On the contrary, some software packages may provide some features that are disabled by default. You can use '-- enable-feature' to start using it. Here, 'feature 'is the feature name. A feature may accept an optional parameter. For example:
$./Configure -- enable-Buffers = 128
'-- Enable-feature = no' is synonymous with' -- disable-feature 'mentioned above.
-- With-package [= Arg]
There is an excellent tradition of using existing software packages and libraries in the free software community. When you use 'configure 'to configure a source code tree, you can provide information about other installed software packages. For example,
The BLT device toolkit relies on Tcl and TK. To configure the BLT, you may need to provide the 'configure 'with some information about where we installed the Tcl and TK:
$./Configure -- With-tcl =/usr/local -- With-TK =/usr/local
'-- With-package = no' is synonymous with' -- without-package 'mentioned below.
Sometimes you may not want your software package to interact with the existing software package of the system. For example, you may not want your new compiler to use GNU lD. You can do this by using this option:
$./Configure -- without-GNU-LD
-- X-regiondes = dir
This option is a special case of the '-- With-package' option. When Autoconf was initially developed, 'configure 'is widely used
Imake can be used to create software running on X. The '-- X-uploads' option specifies to the 'configure' script the directory containing the X11 header file.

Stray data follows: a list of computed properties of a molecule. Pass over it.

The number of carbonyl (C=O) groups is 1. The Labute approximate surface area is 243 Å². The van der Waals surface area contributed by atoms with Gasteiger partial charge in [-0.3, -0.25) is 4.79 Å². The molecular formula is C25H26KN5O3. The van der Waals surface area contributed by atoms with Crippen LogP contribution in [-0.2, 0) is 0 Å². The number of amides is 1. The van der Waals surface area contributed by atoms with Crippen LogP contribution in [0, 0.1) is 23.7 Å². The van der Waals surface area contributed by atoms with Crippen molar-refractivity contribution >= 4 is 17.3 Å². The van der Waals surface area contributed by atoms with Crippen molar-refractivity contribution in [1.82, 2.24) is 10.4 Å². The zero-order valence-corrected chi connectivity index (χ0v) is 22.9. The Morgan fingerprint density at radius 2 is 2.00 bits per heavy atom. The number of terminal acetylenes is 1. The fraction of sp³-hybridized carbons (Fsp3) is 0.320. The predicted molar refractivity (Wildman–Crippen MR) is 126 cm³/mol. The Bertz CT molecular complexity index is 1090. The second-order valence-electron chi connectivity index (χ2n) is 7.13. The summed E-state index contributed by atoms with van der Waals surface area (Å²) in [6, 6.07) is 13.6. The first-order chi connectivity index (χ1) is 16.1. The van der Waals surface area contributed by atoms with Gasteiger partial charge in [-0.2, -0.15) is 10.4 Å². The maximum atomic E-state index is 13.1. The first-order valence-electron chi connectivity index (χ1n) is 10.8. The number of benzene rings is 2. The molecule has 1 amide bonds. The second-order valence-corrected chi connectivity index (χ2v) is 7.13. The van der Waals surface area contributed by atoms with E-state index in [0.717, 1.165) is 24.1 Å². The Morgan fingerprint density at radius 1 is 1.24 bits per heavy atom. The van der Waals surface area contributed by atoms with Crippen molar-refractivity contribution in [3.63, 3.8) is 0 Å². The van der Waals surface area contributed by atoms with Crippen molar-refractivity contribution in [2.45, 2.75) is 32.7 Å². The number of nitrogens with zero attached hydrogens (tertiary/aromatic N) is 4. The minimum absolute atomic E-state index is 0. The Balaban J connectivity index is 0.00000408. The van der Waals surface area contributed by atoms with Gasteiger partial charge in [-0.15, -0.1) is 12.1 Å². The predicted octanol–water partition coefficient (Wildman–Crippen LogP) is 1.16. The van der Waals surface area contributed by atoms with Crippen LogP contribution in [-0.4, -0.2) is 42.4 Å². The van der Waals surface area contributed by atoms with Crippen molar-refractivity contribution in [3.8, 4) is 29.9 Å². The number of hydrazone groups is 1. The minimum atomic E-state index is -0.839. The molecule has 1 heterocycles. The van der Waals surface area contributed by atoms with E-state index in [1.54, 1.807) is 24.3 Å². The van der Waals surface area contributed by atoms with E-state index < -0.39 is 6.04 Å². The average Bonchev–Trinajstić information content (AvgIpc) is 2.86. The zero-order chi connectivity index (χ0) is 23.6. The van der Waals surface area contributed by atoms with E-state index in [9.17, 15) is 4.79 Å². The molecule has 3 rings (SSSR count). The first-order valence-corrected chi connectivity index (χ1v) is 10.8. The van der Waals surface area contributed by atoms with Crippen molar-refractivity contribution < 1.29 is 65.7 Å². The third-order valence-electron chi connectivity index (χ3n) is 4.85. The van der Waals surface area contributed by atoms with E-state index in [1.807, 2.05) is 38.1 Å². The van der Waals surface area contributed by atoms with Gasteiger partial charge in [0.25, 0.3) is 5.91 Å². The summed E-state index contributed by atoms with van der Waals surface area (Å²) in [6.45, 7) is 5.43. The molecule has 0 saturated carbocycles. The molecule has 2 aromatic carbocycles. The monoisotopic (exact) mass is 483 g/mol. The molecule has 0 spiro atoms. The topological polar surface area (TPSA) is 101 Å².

-- X-libraries = dir
Similarly, the '-- X-libraries' option provides a method for specifying the directory containing the X11 Library to the 'configure' script.
Running 'configure 'in the source code tree is unnecessary and bad. A good 'makefile' generated by 'configure 'can be constructed.
The source code is a software package of another tree. The benefit of constructing a derived file in a tree independent of the source code is obvious: derived files, such as the target file, will be scattered in the source code tree in disorder. This also makes
It is very difficult to build the same target file with different configuration options. We recommend that you use three trees: A source tree and a build tree.
Install tree ). Here is a very close example of using this method to build the GNU malloc package:
$ Gtar zxf mmalloc-1.0.tar.gz
$ Mkdir build & CD build
Creating cache./config. Cache
Checking for GCC... gcc
Checking whether the C compiler (GCC) works... yes
Checking whether the C compiler (GCC) is a cross-compiler... no
Checking whether we are using gnu c... yes
Checking whether GCC accepts-G... yes
Checking for a BSD compatible install.../usr/bin/install-C
Checking host system type... i586-pc-linux-gnu
Checking build system type... i586-pc-linux-gnu
Checking for Ar... Ar
Checking for ranlib... ranlib
Checking how to run the C Preprocessor... gcc-e
Checking for unistd. H... yes
Checking for getpagesize... yes
Checking for working MMAP... yes
Checking for limits. H... yes
Checking for stddef. H... yes
Updating cache.../config. Cache
In this way, the build tree is configured. You can continue to build and install the package to the default location '/usr/local ':
$ Make all & make install